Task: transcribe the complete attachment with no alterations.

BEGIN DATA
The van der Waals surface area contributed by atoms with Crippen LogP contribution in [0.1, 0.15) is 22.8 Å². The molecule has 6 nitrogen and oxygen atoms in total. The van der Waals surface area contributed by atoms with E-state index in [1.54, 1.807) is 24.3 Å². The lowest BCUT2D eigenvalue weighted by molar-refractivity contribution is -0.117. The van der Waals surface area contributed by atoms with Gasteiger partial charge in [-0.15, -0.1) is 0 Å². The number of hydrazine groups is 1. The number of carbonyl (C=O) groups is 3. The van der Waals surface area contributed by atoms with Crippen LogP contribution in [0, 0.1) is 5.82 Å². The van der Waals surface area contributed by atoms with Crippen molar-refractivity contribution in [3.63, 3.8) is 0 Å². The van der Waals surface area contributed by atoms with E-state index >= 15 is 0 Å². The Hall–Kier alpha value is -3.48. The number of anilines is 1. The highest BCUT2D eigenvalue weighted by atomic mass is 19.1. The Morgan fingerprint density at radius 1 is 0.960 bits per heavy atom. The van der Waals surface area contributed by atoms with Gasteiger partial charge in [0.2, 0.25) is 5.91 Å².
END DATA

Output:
The van der Waals surface area contributed by atoms with Crippen LogP contribution in [0.1, 0.15) is 22.8 Å². The molecule has 6 nitrogen and oxygen atoms in total. The van der Waals surface area contributed by atoms with E-state index in [1.54, 1.807) is 24.3 Å². The lowest BCUT2D eigenvalue weighted by molar-refractivity contribution is -0.117. The van der Waals surface area contributed by atoms with Gasteiger partial charge in [-0.15, -0.1) is 0 Å². The number of hydrazine groups is 1. The number of carbonyl (C=O) groups is 3. The van der Waals surface area contributed by atoms with Crippen LogP contribution in [0, 0.1) is 5.82 Å². The van der Waals surface area contributed by atoms with Crippen molar-refractivity contribution in [3.63, 3.8) is 0 Å². The van der Waals surface area contributed by atoms with E-state index >= 15 is 0 Å². The Hall–Kier alpha value is -3.48. The number of anilines is 1. The highest BCUT2D eigenvalue weighted by atomic mass is 19.1. The Morgan fingerprint density at radius 1 is 0.960 bits per heavy atom. The van der Waals surface area contributed by atoms with Gasteiger partial charge in [0.2, 0.25) is 5.91 Å².